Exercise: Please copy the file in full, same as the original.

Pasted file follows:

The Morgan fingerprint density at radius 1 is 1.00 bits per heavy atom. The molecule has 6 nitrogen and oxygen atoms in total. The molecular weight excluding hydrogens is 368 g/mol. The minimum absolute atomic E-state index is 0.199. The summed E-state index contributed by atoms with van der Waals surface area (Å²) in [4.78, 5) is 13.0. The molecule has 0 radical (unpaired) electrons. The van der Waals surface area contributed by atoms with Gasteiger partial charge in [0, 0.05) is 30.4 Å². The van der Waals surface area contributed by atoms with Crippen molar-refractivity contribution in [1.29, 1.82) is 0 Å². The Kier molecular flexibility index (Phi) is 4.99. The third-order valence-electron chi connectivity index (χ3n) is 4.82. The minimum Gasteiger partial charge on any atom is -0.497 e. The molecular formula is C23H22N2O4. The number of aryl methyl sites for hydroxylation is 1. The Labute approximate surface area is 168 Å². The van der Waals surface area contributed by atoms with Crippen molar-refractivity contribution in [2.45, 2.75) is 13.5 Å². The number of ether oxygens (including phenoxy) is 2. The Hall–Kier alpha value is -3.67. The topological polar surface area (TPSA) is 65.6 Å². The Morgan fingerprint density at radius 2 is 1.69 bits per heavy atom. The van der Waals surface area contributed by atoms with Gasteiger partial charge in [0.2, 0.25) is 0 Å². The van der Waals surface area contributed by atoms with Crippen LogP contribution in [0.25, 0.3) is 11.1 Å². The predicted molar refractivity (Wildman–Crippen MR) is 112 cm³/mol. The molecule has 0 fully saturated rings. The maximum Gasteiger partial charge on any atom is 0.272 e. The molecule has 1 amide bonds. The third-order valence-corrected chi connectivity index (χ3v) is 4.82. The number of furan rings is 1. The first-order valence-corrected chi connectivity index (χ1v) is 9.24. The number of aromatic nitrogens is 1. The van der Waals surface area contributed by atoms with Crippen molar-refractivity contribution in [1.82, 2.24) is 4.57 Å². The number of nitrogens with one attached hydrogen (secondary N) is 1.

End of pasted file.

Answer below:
The Morgan fingerprint density at radius 1 is 1.00 bits per heavy atom. The molecule has 6 nitrogen and oxygen atoms in total. The molecular weight excluding hydrogens is 368 g/mol. The minimum absolute atomic E-state index is 0.199. The summed E-state index contributed by atoms with van der Waals surface area (Å²) in [4.78, 5) is 13.0. The molecule has 0 radical (unpaired) electrons. The van der Waals surface area contributed by atoms with Gasteiger partial charge in [0, 0.05) is 30.4 Å². The van der Waals surface area contributed by atoms with Crippen molar-refractivity contribution in [1.29, 1.82) is 0 Å². The Kier molecular flexibility index (Phi) is 4.99. The third-order valence-electron chi connectivity index (χ3n) is 4.82. The minimum Gasteiger partial charge on any atom is -0.497 e. The molecular formula is C23H22N2O4. The number of aryl methyl sites for hydroxylation is 1. The Labute approximate surface area is 168 Å². The van der Waals surface area contributed by atoms with Crippen molar-refractivity contribution in [2.45, 2.75) is 13.5 Å². The number of ether oxygens (including phenoxy) is 2. The Hall–Kier alpha value is -3.67. The topological polar surface area (TPSA) is 65.6 Å². The Morgan fingerprint density at radius 2 is 1.69 bits per heavy atom. The van der Waals surface area contributed by atoms with Gasteiger partial charge in [0.2, 0.25) is 0 Å². The van der Waals surface area contributed by atoms with Crippen LogP contribution in [0.25, 0.3) is 11.1 Å². The predicted molar refractivity (Wildman–Crippen MR) is 112 cm³/mol. The molecule has 0 fully saturated rings. The maximum Gasteiger partial charge on any atom is 0.272 e. The molecule has 1 amide bonds. The third-order valence-corrected chi connectivity index (χ3v) is 4.82. The number of furan rings is 1. The first-order valence-corrected chi connectivity index (χ1v) is 9.24. The number of aromatic nitrogens is 1. The van der Waals surface area contributed by atoms with Crippen molar-refractivity contribution in [1.82, 2.24) is 4.57 Å². The number of nitrogens with one attached hydrogen (secondary N) is 1.